3. Note special qualities of the deceased. They may be special attributes, personality characteristics, contributions.  Remind the bereaved that the deceased was appreciated by others.
  4. Recount a memory about the deceased… how the deceased evoked your appreciation, affection or respect; how they touched and influenced your life; humorous incidents.
  5. Note special qualities of the bereaved…strong feelings of inadequacy often surface and the bereaved can beel shaky about their own basic abilities. At the time, it can cause them to doubt their most basic abilities.  And their usual capacity or self-appreciation and self-love.  Remind them of their traids that serve them through adversity in the past such as resilience, patience, competence, religious devotion, optimisim or trusting nature.
  6. Offer assistance…This is not a requirement. If there is a genuine desire to help, make a specific offer. The numbness of early grief can often blank out the general offers of help.  Once offered, be sure to follow through.
  7. Close with a thought word or phrase.


  1. My affection respects to you and yours.
  2. My affection respects to you and yours.
  3. Our life is with you always.
  4. You are in my thoughts and prayers
  5. You know you have my deepest sympathy and my love and friendship always.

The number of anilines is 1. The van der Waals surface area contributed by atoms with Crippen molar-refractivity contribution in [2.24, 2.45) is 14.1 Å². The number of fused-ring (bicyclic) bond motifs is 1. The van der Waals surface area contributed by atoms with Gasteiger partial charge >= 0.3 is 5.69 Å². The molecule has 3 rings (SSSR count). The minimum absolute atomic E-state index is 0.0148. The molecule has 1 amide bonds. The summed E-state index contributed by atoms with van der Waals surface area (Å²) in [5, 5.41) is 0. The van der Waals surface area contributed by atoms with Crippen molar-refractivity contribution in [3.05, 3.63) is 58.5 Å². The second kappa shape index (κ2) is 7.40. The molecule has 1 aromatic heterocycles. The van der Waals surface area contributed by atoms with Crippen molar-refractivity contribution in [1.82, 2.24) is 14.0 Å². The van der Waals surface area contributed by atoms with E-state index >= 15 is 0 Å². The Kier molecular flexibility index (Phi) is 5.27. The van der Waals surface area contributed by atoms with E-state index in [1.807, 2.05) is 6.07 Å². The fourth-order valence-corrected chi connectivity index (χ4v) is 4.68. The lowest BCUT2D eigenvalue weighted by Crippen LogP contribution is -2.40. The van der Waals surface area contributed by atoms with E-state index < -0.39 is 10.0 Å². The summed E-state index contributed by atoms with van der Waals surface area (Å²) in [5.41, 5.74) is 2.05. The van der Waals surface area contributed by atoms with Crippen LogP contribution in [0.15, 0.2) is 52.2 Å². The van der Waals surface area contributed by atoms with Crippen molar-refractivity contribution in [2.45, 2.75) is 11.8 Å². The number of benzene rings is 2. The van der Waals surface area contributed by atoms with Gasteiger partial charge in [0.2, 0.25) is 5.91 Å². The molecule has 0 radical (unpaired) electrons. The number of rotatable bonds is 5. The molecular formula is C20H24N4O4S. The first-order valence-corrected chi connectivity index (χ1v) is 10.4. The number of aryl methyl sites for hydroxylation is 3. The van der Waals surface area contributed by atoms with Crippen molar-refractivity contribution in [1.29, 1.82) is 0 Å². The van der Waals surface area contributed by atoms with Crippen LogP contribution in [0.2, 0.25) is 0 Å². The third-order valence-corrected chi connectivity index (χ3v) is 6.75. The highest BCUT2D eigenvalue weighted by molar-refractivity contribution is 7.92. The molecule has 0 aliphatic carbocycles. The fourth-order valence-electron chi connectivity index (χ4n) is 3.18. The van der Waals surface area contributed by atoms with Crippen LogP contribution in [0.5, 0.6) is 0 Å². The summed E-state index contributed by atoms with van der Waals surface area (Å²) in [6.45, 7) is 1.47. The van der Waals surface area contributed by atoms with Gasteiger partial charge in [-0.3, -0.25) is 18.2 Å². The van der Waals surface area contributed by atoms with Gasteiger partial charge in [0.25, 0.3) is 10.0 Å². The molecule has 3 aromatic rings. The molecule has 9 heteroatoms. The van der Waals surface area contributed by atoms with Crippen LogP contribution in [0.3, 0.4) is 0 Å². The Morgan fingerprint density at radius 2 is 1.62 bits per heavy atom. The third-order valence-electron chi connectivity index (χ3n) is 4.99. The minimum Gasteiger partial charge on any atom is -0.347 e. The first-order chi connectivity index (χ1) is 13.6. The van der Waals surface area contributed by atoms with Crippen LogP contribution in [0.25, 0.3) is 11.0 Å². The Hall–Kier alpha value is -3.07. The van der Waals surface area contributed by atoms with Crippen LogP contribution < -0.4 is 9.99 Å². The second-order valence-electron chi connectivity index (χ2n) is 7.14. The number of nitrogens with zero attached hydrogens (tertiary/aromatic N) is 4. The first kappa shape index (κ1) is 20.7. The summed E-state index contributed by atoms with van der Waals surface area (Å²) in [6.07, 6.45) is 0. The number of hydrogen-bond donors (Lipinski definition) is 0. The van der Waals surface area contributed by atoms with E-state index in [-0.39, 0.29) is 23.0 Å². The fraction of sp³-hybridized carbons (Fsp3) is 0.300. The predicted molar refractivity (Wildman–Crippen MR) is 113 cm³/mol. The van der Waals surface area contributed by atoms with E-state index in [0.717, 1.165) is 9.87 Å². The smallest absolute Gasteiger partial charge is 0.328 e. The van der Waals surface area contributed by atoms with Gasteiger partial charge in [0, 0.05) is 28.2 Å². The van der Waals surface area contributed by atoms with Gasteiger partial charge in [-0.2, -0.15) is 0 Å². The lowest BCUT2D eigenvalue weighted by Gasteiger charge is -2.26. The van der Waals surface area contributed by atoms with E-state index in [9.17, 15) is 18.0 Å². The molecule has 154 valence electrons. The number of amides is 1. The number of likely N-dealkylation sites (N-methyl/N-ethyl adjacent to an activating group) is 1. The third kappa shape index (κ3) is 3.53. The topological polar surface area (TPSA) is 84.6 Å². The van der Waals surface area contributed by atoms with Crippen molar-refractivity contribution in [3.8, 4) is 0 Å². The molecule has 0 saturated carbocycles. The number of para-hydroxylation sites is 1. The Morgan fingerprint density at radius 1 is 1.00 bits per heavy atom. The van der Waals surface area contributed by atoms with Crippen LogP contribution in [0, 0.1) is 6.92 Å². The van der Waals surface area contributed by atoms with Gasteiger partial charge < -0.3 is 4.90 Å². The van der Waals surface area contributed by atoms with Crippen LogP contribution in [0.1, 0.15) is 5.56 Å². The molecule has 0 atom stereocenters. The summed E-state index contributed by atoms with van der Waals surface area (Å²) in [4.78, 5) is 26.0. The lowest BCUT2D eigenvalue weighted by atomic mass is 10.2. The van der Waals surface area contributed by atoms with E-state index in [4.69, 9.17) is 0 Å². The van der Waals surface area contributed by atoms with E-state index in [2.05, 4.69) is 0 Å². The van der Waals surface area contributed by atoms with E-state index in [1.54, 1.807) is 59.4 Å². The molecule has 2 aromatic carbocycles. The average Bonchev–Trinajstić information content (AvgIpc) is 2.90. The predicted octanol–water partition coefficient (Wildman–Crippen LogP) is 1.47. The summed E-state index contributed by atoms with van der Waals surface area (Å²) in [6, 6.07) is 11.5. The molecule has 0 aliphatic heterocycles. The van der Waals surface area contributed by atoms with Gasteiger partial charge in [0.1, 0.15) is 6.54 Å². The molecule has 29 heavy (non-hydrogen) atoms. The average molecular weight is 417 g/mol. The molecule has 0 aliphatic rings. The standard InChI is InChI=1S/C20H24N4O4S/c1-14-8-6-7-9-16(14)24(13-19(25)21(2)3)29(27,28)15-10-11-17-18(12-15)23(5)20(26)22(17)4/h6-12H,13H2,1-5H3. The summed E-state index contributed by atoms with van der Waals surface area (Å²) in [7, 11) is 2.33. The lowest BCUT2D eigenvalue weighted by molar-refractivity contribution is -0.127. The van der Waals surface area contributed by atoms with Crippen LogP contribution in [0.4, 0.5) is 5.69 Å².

6. My heart and my tears are with you.
  7. We share in your grief and send you our love.
  8. We offer our affectionate sympathy and many beautiful memories
  9. My thoughts are with you now, and I send you my deepest sympathy.
  10. We all join in sending you our heartfelt love.

Sample: When you knew the deceased:

Dear Keith

  1. Acknowledge the loss.

My heart ached when Tim called this morning and I heard the news of Ruth’s death.  Though not unexpected, the final word was still felt as a blow.

  1. Express your sympathy

Words seem so inadequate, but with this letter comes my heart filled with love and sympathy on the loss of your beloved wife.  I loved her too.

  1. Note special qualities of the deceased.

Ruth was a vibrant, talented, caring woman and dearly loved by everyone whose life she touched.  But for me, she was even more.  She was a rare and cherished friend.  Through our friendship, my vision of beauty and possibilities of life grew.

  1. Recount a memory about the decease.

As I write, flooded with precious memories, I am recalling the day when Ruth and I were driving to the cost for what we thought would be a lazy afternoon of beachcombing.  Instead, we had a flt tire.  You’ve never seen a pair of more fumble-fingered, crease covered laughing clowns than we were that day, but we did it!  And we made it to the beach just in time for a glorious sunset.

  1. Note special qualities of the bereaved.

I know you will miss her deeply, but I also know that you recognize the blessings of the beautiful years you shared.  You were always a source of strength and courage to Ruth.  I recall her once saying that your love of life and enduring optimism brought her closer to God.  I trust these same qualities will help support and guide you during this oh-so-difficult time.

  1. Offer assistance…This is not a requirement.

You know you have my sympathy and my friendship and I would be grateful if you would turn to me for any help I might give.  I’ll call this week end to see if there’s anything I can do.

  1. Close with a thought word or phrase.

My prayers and thoughts are with you

Sample: When you didn’t know the person who died

Dear Keith

  1. Acknowledge the loss.

This morning Mr Moore told us the sad news of your wife’s sudden death.